Added to Unesco's World Heritage List in 2017, this remote site in the Anatolian hinterland trumps many of Turkey's ancient sites for its sheer scale and lush surrounds (Roman poplars, green fields and warbling birds). It also has an impressive on-site museum housing sculptures and friezes excavated on site. Highlights include the marble reliefs in the museum's Sevgi Gönül Salonu, the Temple of Aphrodite, the white marble theatre and the stunning, overgrown, 270m-long stadium with its 30,000 seats.
Audio guides – a worthwhile investment – are available for ₺10. The site is relatively untended, with some side paths disappearing into thickets and bramble, and with luck you could have it almost to yourself, creating the exotic feel of discovering lost ruins. The site is an easy detour for those driving between Pamukkale and the Aegean coast, and can be visited by guided tour from Pamukkale and other towns and cities in the region. If driving, you'll need to leave your car in the car park on the opposite side of the highway (₺10) and get to the site on the dinky tractor shuttle provided.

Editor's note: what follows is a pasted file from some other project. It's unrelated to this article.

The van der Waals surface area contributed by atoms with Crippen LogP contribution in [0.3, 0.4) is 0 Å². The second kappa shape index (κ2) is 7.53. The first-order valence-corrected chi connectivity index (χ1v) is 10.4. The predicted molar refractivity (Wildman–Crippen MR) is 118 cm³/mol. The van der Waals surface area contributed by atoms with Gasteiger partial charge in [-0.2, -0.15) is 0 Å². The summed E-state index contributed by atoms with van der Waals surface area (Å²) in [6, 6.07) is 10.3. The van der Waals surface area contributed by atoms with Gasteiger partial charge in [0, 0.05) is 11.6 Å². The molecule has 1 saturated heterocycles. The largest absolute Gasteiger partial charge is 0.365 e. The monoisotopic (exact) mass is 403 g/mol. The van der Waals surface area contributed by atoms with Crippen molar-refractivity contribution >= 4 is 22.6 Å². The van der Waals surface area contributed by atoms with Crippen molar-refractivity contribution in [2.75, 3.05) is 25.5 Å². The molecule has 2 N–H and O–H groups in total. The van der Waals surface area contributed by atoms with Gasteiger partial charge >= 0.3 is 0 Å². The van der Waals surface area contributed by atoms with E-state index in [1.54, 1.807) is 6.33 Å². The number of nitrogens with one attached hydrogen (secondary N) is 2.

From November to March, the ticket office closes at 4.30pm.